A Hamlet timeline – chronicle of events
Setting the Timeline – considerations
Claudius – planning my foul murder
King Hamlet's funeral – where was Hamlet?
Gertrude & Claudius – adultery or not?
Horatio – Hamlet's friend?
Horatio – is he passion's slave?
Polonius – the evil that men do
Ophelia's love? – did she love Hamlet?
Ophelia closetted – Polonius on love
O help xxx ....... – Olivier's version
Ophelia's change – is Hamlet suspicious?
Hamlet feigns madness – protective "cover"
Is Hamlet mad? – Polonius's opinion
Hamlet kills Polonius – stabs the "Voice"
Laertes on Ophelia – madness & death
Ophelia's death – a recipe
Hamlet's age – digging up the past
Yorick – something rotting in Denmark
Betting on Hamlet – the fencing match
Hamlet's fencing skill – better than Laertes
Hamlet's fencing skill
Practice makes perfectLaertes returned to France four months prior to the fencing match and two months later Hamlet was spirited out of Denmark. During the two months before Hamlet's departure Claudius would have seen him in fencing practice. We may deduce that Claudius, as a skilled soldier, was able to assess Hamlet's skill on what he saw during those two months. He has also assessed Laertes, not only on what he saw of Laertes before he left for France but also because he has been given a favourable report since being in France:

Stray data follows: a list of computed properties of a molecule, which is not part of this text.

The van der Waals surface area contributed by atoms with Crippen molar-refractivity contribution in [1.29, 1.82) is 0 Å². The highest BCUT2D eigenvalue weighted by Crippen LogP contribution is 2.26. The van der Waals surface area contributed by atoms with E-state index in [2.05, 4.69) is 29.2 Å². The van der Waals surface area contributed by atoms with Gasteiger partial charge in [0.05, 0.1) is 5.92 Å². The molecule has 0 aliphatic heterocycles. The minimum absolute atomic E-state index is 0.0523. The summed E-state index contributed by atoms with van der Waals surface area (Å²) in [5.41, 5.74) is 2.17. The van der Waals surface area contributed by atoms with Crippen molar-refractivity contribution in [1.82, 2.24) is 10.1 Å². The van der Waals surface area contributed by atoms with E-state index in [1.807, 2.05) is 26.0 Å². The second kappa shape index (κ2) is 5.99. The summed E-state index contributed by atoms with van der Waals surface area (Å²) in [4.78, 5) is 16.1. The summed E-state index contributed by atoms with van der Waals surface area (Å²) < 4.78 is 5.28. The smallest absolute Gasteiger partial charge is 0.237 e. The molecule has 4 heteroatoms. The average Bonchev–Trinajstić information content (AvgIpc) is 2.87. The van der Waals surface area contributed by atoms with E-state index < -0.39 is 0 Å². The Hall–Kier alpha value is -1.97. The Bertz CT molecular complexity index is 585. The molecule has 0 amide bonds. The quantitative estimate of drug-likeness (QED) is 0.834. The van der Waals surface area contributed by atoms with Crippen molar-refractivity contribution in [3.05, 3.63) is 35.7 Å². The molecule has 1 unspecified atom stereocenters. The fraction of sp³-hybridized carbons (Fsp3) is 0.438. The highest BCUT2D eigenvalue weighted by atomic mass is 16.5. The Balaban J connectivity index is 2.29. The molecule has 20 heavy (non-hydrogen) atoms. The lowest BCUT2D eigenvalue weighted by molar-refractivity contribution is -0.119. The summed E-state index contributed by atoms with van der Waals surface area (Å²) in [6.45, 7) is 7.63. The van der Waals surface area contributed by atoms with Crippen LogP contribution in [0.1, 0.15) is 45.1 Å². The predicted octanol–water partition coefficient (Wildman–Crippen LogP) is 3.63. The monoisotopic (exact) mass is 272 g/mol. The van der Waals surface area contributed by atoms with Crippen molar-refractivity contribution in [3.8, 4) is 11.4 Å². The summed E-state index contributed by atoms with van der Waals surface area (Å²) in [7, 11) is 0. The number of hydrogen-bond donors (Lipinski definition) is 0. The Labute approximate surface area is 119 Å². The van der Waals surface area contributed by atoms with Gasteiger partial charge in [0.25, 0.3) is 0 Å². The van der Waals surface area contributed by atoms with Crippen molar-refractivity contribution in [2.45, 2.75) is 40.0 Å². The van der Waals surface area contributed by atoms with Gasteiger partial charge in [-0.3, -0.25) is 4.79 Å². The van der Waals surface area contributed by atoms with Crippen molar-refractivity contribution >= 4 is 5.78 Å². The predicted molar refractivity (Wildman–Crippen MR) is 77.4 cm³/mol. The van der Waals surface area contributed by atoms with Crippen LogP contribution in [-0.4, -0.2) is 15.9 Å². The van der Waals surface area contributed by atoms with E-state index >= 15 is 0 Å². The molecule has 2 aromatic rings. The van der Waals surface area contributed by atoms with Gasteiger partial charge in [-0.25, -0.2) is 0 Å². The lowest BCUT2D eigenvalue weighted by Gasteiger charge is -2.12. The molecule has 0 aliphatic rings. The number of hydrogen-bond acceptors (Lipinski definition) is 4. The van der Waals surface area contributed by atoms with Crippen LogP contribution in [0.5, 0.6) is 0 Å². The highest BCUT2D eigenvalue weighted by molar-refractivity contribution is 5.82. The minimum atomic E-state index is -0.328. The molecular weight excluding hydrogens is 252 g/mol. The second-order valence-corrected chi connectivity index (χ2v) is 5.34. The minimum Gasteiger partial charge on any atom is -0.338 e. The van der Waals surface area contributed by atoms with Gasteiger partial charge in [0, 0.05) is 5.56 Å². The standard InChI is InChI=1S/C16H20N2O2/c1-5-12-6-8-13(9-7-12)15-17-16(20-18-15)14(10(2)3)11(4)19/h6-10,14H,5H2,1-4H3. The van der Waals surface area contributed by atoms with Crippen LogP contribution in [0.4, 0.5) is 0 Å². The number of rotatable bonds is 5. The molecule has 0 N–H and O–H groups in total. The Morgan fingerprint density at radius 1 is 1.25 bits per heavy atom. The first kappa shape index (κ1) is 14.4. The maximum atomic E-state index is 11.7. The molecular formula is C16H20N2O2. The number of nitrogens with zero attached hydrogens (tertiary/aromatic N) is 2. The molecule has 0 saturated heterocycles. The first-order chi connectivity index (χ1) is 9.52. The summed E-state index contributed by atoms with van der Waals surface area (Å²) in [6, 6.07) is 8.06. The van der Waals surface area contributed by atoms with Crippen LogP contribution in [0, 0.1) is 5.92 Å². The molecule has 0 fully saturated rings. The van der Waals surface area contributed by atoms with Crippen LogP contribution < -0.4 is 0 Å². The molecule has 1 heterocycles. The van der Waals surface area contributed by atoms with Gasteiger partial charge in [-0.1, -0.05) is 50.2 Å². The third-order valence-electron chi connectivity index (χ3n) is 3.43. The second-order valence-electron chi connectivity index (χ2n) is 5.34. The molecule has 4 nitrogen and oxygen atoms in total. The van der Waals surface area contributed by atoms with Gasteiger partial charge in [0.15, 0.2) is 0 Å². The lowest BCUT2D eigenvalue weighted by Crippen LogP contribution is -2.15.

Claudius: ...... It falls right.Despite Claudius assessing Laertes as the better fencer he chooses to wager on Hamlet for, as he says, "We have therefore odds."
King Claudius: Sir, this report of his [Lamord's]Shortly after hearing this report, Hamlet was sent out of Denmark. Very likely Horatio had also heard Lamord's account and believes Hamlet can't win:
Horatio: You will lose this wager, my lord.Hamlet is confident of his fencing prowess because he has been in continual practice, that is, in the two months after Laertes went into France, but also in the following two months, right up to the present time. He does not say where he practiced, but it can only have been on the pirate ship because that is the only place he has been for all of the most recent two months.